Carnegie Mellon University

Allyson Creasman

Allyson F. Creasman

Associate Professor & Associate Head, History


Dr. Creasman’s research interests focus on religious reform and confessional relations, as well as issues of social discipline and criminality, in the early modern German cities. Her most recent book, Censorship and Civic Order in Reformation Germany, 1517-1648: “Printed Poison and Evil Talk” (Ashgate, 2012) explores the impact of the censorship of print and oral culture on the formation of public opinion and the construction of civic and religious identity in Germany’s “long Reformation” (c. 1520-1650). She is currently researching a book on slander and defamation in the German imperial cities during the sixteenth and seventeenth centuries.

Dr. Creasman earned her Ph.D and M.A. in history at the University of Virginia, and she was the recipient of a Fulbright fellowship to Germany in 1998-2000. Before turning to history, she practiced law in Florida, having earned her B.A. and J.D. degrees from the University of Florida. In addition to Censorship and Civic Order, other publications include “‘Lies as Truth’” – Policing Print and Oral Culture in the Early Modern City,” in Ideas and Cultural Margins in Early Modern Germany, ed. Marjorie E. Plummer and Robin Barnes (Ashgate, 2009), “Side-Stepping the Censors: the Clandestine Trade in Prohibited Texts in Early Modern Augsburg,” in Shell Games: Scams, Frauds and Deceits in Late-Medieval and Early Modern Cultures (Centre for Reformation and Renaissance Studies, 2004), and “The Virgin Mary Against the Jews: Anti-Jewish Polemic in the Pilgrimage to the Schöne Maria of Regensburg, 1519-1525,” Sixteenth Century Journal 33(4): 965-83 (Winter 2002).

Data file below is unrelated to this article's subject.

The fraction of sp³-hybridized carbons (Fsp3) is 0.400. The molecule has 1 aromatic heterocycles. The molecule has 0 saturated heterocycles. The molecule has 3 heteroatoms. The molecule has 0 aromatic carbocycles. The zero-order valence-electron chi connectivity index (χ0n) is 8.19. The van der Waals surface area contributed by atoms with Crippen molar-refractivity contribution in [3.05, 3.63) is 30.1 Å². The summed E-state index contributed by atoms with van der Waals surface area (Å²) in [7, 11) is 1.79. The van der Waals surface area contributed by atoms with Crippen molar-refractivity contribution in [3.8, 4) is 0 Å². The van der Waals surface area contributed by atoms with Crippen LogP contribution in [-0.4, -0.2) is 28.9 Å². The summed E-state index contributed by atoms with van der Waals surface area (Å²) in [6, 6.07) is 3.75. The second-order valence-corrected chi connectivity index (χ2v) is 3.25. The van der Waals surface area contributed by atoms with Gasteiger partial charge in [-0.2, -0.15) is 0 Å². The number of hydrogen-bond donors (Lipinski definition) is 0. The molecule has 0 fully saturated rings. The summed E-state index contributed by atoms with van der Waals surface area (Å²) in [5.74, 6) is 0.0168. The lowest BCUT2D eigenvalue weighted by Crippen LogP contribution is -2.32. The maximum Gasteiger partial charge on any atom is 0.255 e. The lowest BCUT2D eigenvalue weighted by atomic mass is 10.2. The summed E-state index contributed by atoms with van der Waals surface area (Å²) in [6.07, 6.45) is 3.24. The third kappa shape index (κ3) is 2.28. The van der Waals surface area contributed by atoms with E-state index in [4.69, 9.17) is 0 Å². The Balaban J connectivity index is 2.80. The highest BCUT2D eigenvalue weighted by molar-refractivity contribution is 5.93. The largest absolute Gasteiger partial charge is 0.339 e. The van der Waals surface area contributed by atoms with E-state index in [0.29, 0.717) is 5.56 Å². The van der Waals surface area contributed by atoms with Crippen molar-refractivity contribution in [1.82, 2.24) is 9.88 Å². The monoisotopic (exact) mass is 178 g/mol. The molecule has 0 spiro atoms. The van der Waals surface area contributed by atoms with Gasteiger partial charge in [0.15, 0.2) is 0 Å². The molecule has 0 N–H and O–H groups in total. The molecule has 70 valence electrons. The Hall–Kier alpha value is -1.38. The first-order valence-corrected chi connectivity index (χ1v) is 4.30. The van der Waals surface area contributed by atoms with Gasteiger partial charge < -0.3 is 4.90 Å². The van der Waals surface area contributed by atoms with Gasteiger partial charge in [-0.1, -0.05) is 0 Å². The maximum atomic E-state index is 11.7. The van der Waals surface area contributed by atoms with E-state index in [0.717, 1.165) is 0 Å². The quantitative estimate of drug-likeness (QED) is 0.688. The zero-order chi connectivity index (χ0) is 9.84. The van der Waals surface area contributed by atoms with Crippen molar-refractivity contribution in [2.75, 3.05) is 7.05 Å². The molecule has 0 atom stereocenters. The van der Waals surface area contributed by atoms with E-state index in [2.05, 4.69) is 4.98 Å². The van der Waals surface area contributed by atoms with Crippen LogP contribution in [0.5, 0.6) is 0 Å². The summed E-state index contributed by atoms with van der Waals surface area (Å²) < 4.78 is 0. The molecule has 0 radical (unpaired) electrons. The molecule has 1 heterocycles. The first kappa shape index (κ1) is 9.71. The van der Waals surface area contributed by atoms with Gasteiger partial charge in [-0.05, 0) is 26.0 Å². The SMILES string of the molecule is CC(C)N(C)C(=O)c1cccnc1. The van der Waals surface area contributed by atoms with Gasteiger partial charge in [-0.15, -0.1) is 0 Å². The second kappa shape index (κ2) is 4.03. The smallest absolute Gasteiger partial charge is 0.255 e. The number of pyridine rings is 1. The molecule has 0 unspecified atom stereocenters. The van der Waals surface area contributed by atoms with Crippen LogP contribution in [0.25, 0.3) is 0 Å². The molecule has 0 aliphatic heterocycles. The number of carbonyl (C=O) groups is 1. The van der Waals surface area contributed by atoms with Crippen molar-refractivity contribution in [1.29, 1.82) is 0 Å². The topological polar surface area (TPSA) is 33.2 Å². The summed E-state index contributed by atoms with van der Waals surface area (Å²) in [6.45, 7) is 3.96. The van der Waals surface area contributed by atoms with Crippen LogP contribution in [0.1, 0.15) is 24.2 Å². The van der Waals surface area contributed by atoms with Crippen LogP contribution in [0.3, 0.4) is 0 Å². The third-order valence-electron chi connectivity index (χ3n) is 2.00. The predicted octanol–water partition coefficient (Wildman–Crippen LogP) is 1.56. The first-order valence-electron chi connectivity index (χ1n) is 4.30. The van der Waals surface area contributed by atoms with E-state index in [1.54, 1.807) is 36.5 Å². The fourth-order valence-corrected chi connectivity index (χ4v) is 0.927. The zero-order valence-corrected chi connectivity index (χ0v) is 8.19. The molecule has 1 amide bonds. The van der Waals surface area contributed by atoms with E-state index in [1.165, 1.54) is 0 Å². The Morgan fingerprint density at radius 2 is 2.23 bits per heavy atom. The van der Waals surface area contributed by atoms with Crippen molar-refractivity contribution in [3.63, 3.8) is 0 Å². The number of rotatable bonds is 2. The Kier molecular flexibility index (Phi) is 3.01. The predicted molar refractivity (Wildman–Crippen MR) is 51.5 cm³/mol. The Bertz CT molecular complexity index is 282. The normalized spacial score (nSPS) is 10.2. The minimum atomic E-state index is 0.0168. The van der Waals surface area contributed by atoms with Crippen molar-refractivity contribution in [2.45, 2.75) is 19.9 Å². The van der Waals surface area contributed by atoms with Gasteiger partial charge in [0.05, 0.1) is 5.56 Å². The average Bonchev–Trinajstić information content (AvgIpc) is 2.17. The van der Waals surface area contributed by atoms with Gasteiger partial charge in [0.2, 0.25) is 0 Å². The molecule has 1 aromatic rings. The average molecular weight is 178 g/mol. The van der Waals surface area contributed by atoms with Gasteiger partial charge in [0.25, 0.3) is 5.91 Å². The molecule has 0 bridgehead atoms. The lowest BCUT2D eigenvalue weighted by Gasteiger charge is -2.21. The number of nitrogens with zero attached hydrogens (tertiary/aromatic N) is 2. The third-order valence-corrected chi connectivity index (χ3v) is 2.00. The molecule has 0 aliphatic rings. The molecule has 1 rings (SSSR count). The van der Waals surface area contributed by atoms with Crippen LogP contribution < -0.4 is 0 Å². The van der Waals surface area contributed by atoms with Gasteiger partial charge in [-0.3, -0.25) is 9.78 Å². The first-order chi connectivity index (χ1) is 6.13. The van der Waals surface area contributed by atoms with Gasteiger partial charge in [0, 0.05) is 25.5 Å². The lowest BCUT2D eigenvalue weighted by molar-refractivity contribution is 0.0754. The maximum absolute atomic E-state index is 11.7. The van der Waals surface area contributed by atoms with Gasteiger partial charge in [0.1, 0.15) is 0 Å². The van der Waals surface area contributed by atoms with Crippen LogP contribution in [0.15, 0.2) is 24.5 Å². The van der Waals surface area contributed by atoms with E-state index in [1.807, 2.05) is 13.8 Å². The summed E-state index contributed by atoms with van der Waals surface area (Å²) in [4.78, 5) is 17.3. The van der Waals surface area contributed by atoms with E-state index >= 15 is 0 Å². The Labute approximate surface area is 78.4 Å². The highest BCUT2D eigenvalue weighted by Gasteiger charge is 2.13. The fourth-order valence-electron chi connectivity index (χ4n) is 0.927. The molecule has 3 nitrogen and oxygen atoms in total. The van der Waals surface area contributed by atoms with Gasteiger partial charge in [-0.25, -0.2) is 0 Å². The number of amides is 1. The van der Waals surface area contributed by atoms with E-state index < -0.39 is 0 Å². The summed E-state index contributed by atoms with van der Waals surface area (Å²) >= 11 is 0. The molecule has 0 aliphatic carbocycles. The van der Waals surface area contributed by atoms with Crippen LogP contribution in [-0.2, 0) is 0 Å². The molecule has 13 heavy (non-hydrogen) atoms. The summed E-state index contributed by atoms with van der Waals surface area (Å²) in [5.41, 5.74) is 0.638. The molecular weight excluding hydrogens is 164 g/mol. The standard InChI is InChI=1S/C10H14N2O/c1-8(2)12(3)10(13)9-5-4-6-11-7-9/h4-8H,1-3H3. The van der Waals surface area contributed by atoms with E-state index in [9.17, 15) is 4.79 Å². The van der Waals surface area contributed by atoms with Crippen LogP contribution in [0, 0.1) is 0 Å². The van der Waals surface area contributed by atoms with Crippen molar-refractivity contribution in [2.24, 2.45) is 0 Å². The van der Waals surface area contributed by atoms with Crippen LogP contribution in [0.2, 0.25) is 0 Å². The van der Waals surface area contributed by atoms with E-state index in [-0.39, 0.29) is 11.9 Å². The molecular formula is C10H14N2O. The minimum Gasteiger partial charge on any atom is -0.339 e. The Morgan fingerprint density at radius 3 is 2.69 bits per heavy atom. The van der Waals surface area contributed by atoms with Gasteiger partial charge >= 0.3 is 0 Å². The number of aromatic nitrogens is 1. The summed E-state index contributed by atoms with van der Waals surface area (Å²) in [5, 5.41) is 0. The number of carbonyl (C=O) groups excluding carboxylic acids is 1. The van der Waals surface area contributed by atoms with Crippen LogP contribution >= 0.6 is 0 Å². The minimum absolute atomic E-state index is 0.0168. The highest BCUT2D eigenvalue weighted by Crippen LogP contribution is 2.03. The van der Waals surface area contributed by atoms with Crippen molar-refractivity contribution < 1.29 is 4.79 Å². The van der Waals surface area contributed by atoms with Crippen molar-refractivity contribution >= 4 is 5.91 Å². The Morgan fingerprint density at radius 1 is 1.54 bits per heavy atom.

Ph.D.: University of Virginia, 2002

Courses Taught

  • Christendom Divided: The Protestant and Catholic Reformations, 1450-1650
  • Historical Evidence and Interpretation
  • Family, Gender, and Sexuality in European History, 500-1800
  • Development of European Culture
  • Law and Disorder in Early Modern Europe, 1400-1800
  • Flesh and Spirit: Early Modern Europe, 1400-1750
  • Method & Theory in Historical Studies

Department Member Since: 2005